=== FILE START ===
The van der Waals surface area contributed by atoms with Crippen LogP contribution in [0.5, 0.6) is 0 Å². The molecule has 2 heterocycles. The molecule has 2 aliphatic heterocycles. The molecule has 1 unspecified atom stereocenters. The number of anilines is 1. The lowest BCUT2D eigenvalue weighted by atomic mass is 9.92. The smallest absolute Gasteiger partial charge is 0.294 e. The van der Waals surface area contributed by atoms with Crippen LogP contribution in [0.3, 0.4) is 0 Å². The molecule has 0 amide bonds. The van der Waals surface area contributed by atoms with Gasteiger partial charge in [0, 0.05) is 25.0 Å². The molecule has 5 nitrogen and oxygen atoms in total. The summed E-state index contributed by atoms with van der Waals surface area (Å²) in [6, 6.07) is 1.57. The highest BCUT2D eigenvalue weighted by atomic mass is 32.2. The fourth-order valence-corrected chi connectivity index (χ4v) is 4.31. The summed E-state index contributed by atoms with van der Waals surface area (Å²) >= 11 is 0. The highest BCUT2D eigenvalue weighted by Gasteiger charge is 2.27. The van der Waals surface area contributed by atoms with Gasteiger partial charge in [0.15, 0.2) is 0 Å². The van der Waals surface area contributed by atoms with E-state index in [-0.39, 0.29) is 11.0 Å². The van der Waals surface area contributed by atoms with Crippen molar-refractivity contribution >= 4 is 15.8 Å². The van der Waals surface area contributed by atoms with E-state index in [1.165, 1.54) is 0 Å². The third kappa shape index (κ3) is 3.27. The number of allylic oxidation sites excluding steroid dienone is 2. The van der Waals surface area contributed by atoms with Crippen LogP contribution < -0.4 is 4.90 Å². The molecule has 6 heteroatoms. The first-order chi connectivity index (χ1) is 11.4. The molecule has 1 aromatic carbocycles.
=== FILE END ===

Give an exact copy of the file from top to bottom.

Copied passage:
The van der Waals surface area contributed by atoms with Crippen LogP contribution in [0.5, 0.6) is 0 Å². The molecule has 2 heterocycles. The molecule has 2 aliphatic heterocycles. The molecule has 1 unspecified atom stereocenters. The number of anilines is 1. The lowest BCUT2D eigenvalue weighted by atomic mass is 9.92. The smallest absolute Gasteiger partial charge is 0.294 e. The van der Waals surface area contributed by atoms with Crippen LogP contribution in [0.3, 0.4) is 0 Å². The molecule has 0 amide bonds. The van der Waals surface area contributed by atoms with Gasteiger partial charge in [0, 0.05) is 25.0 Å². The molecule has 5 nitrogen and oxygen atoms in total. The summed E-state index contributed by atoms with van der Waals surface area (Å²) in [6, 6.07) is 1.57. The highest BCUT2D eigenvalue weighted by atomic mass is 32.2. The fourth-order valence-corrected chi connectivity index (χ4v) is 4.31. The summed E-state index contributed by atoms with van der Waals surface area (Å²) >= 11 is 0. The highest BCUT2D eigenvalue weighted by Gasteiger charge is 2.27. The van der Waals surface area contributed by atoms with Gasteiger partial charge in [0.15, 0.2) is 0 Å². The van der Waals surface area contributed by atoms with E-state index in [-0.39, 0.29) is 11.0 Å². The van der Waals surface area contributed by atoms with Crippen molar-refractivity contribution >= 4 is 15.8 Å². The van der Waals surface area contributed by atoms with E-state index in [1.165, 1.54) is 0 Å². The third kappa shape index (κ3) is 3.27. The number of allylic oxidation sites excluding steroid dienone is 2. The van der Waals surface area contributed by atoms with Crippen LogP contribution < -0.4 is 4.90 Å². The molecule has 6 heteroatoms. The first-order chi connectivity index (χ1) is 11.4. The molecule has 1 aromatic carbocycles.